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ASS (O.E. assa; Lat. asinus), a common name (the synonym
“donkey” is supposed to be derived either by analogy
from “monkey,” or from the Christian name Duncan; cf.
Neddy, Jack, Dicky, &c.) for different varieties of the sub-genus
Asinus, belonging to the horse tribe, and especially for the
domestic ass; it differs from the horse in its smaller size, long
ears, the character of its tail, fur and markings, and its proverbial
dulness and obstinacy. The ancient Egyptians symbolized an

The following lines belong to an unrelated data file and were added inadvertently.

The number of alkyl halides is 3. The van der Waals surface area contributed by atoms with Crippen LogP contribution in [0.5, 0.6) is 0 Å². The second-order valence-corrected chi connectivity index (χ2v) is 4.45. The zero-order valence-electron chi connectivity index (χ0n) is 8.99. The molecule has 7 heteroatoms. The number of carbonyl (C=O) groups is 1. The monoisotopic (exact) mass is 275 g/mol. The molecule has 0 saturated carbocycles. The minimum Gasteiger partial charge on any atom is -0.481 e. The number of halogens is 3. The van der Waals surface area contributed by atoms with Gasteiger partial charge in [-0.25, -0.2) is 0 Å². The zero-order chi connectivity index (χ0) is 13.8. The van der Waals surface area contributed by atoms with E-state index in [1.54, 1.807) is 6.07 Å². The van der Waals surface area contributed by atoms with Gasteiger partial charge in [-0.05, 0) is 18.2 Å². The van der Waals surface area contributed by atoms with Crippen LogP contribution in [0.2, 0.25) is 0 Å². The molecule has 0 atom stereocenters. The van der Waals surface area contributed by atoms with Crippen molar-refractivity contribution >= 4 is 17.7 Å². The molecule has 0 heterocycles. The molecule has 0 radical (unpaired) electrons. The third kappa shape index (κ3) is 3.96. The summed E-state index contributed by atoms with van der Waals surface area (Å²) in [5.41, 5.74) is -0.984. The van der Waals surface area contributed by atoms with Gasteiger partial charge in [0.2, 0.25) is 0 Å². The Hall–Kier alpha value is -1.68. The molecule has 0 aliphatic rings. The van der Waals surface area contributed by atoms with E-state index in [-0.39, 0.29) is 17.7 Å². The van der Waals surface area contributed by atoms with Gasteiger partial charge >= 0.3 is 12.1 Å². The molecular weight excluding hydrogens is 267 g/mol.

ignorant person by the head and ears of an ass, and the Romans
thought it a bad omen to meet one. In the middle ages the
Germans of Westphalia made the ass the symbol of St Thomas,
the incredulous apostle; the boy who was last to enter school
on St Thomas’ day was called the “Ass Thomas” (Gubernatis’s
Zoological Mythology, i. 362). The foolishness and obstinacy
of the ass has caused the name to be transferred metaphorically
to human beings; and the fifth proposition of Book i. of Euclid
is known as the Pons Asinorum, bridge of asses.
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